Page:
I’ll keep saying it until everyone gets it, or until my dying day (I’ll bet on the latter happening first); investing is too simple to be this complicated!
Take the process of picking a mutual fund, for example, many investors agonize through the process of fund research. They seek out the “hot hands” — hoping to find a winning manager. Even though every fund prospectus states that, “...past performance does not guarantee future results,” investors still believe that a track record means something.
The preeminent mutual fund resource, Morningstar, tries to help investors sort through the confusing array of past performance parameters by crunching numbers to create its “star” ranking. Basically, a five-star fund has had the best history with one-star funds posting pitiful past performance. It’s a rare mutual fund manager that doesn’t crow after receiving the coveted Morningstar five-star rating. So, given the time and money investing in rating funds based on their historical behavior, you would think that Morningstar would believe that their rating is the best way to choose a fund for the future.
In 2010, Morningstar decided to put their system to the test. What the found surprised everyone (even though it shouldn’t have): Neither past performance nor Morningstar’s ratings were particularly good indicators of future results. Over and over again, one single factor seemed to, almost uncannily (sarcasm intended), predict better future returns, expenses.
Go figure. Pay less, make more. It seems too easy. Does this mean that all of those expensive researchers, analysts, and managers don’t provide value? The answer appears to be, yes. It turns out that paying someone a whole bunch of money doesn’t make them any better at predicting the otherwise unknown future.
Expensive mutual fund companies (and possibly even a few number crunchers at Morningstar) weren’t happy. They tried to make a case for expensive active management.
In 2013, the CEO of an actively managed fund group, U.S. Global Equities told the Wall Street Journal, “I believe a portion of an investor's diversified portfolio should hold actively managed funds, especially for specialized equity markets that require specialized knowledge and expertise, as the pricing tends to be inefficient. These areas include emerging markets, small-cap stocks and companies involved in resources and metals mining. The key is in selecting an active manager who has extensive experience investing in these markets, as they understand the seasonal and historical patterns that help them navigate these complex areas.”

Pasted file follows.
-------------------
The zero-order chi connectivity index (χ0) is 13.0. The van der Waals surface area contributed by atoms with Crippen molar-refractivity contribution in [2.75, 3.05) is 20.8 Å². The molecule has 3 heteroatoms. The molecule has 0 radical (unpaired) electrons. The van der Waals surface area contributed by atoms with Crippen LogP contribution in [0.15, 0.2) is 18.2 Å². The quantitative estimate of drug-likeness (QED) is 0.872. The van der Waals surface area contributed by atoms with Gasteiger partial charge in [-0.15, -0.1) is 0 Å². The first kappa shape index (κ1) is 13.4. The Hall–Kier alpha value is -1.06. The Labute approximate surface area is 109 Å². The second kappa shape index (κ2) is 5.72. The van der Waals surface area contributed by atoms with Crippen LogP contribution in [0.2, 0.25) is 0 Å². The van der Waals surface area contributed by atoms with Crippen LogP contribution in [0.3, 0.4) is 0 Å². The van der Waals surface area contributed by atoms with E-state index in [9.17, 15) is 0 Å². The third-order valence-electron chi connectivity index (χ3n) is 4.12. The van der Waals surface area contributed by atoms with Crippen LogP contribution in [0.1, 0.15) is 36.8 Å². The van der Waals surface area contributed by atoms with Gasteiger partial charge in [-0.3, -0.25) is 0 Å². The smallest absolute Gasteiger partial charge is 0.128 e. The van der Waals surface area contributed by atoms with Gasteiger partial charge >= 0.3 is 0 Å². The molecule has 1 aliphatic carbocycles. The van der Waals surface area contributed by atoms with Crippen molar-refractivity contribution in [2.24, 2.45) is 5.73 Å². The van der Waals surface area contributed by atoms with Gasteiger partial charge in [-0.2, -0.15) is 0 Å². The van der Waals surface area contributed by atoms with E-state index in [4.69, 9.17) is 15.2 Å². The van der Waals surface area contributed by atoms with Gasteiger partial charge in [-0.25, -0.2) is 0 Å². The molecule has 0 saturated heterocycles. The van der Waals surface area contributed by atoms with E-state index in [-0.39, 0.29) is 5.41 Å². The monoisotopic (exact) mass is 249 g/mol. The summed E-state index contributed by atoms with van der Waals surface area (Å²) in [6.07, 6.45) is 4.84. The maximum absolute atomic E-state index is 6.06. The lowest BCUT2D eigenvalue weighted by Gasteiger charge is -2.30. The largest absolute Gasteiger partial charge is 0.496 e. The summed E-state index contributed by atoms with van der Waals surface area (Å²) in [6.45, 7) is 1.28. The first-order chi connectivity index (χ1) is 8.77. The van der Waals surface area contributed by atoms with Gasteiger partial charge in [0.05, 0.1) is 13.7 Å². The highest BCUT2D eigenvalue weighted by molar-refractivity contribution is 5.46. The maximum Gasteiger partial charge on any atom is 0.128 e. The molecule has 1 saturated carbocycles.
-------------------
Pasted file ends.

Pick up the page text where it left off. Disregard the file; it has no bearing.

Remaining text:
Later in the same article, investment advisor Rick Ferri responded with the results of a Vanguard study that showed, “...a significant majority of actively managed funds in so-called inefficient sectors such small-cap stocks and emerging markets have not delivered on the promise of outperformance.”
Read WSJ Article (subscription may be required)
Apparently, there aren’t many good arguments for the higher fees charged by active fund managers. Yet, the majority of fund investors still put their money in pricey active funds. Do they know something we don’t? What will Morningstar’s next study show? Can we go back to picking pricey five-star funds?
The wait is over. Morningstar has sorted through the data, and the 2014 results mirror those of 2011. Low fees are the best indicator of future results. So, it has to be official now: All else being equal, if you pay less and you should make more. So, why are you still investing in expensive, actively managed funds?